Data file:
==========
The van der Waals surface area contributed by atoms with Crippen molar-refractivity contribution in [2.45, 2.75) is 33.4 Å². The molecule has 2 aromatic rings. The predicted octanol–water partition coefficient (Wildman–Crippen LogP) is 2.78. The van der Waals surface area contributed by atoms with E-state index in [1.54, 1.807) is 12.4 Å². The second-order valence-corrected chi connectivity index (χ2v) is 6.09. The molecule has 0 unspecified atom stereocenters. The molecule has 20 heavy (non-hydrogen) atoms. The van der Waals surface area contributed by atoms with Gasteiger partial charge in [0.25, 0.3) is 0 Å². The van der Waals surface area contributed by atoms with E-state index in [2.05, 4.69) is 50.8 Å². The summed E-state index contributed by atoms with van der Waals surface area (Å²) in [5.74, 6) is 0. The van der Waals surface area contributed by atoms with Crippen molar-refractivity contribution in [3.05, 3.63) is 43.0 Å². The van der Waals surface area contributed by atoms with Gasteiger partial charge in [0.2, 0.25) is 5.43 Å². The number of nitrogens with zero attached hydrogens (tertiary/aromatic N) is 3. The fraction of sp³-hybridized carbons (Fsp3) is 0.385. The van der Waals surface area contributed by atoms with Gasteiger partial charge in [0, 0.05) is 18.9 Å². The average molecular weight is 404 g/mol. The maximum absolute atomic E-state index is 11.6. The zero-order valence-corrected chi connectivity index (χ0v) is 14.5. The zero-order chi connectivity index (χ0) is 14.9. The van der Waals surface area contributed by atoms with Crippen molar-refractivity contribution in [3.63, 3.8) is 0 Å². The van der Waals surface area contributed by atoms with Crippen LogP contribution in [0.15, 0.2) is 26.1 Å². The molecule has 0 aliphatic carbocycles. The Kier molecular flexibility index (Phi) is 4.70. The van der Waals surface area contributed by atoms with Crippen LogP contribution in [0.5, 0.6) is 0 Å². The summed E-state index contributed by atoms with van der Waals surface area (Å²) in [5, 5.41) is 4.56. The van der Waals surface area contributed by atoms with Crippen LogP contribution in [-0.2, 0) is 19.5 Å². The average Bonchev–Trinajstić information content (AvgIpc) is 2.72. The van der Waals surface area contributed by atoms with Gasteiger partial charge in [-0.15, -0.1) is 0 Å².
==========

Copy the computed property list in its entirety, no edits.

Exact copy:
The van der Waals surface area contributed by atoms with Crippen molar-refractivity contribution in [2.45, 2.75) is 33.4 Å². The molecule has 2 aromatic rings. The predicted octanol–water partition coefficient (Wildman–Crippen LogP) is 2.78. The van der Waals surface area contributed by atoms with E-state index in [1.54, 1.807) is 12.4 Å². The second-order valence-corrected chi connectivity index (χ2v) is 6.09. The molecule has 0 unspecified atom stereocenters. The molecule has 20 heavy (non-hydrogen) atoms. The van der Waals surface area contributed by atoms with Gasteiger partial charge in [0.25, 0.3) is 0 Å². The van der Waals surface area contributed by atoms with E-state index in [2.05, 4.69) is 50.8 Å². The summed E-state index contributed by atoms with van der Waals surface area (Å²) in [5.74, 6) is 0. The van der Waals surface area contributed by atoms with Crippen molar-refractivity contribution in [3.05, 3.63) is 43.0 Å². The van der Waals surface area contributed by atoms with Gasteiger partial charge in [0.2, 0.25) is 5.43 Å². The number of nitrogens with zero attached hydrogens (tertiary/aromatic N) is 3. The fraction of sp³-hybridized carbons (Fsp3) is 0.385. The van der Waals surface area contributed by atoms with Gasteiger partial charge in [0, 0.05) is 18.9 Å². The average molecular weight is 404 g/mol. The maximum absolute atomic E-state index is 11.6. The zero-order valence-corrected chi connectivity index (χ0v) is 14.5. The zero-order chi connectivity index (χ0) is 14.9. The van der Waals surface area contributed by atoms with Crippen molar-refractivity contribution in [3.63, 3.8) is 0 Å². The van der Waals surface area contributed by atoms with Crippen LogP contribution in [0.15, 0.2) is 26.1 Å². The molecule has 0 aliphatic carbocycles. The Kier molecular flexibility index (Phi) is 4.70. The van der Waals surface area contributed by atoms with Crippen LogP contribution in [0.5, 0.6) is 0 Å². The summed E-state index contributed by atoms with van der Waals surface area (Å²) in [5, 5.41) is 4.56. The van der Waals surface area contributed by atoms with Crippen LogP contribution in [-0.2, 0) is 19.5 Å². The average Bonchev–Trinajstić information content (AvgIpc) is 2.72. The van der Waals surface area contributed by atoms with Gasteiger partial charge in [-0.15, -0.1) is 0 Å².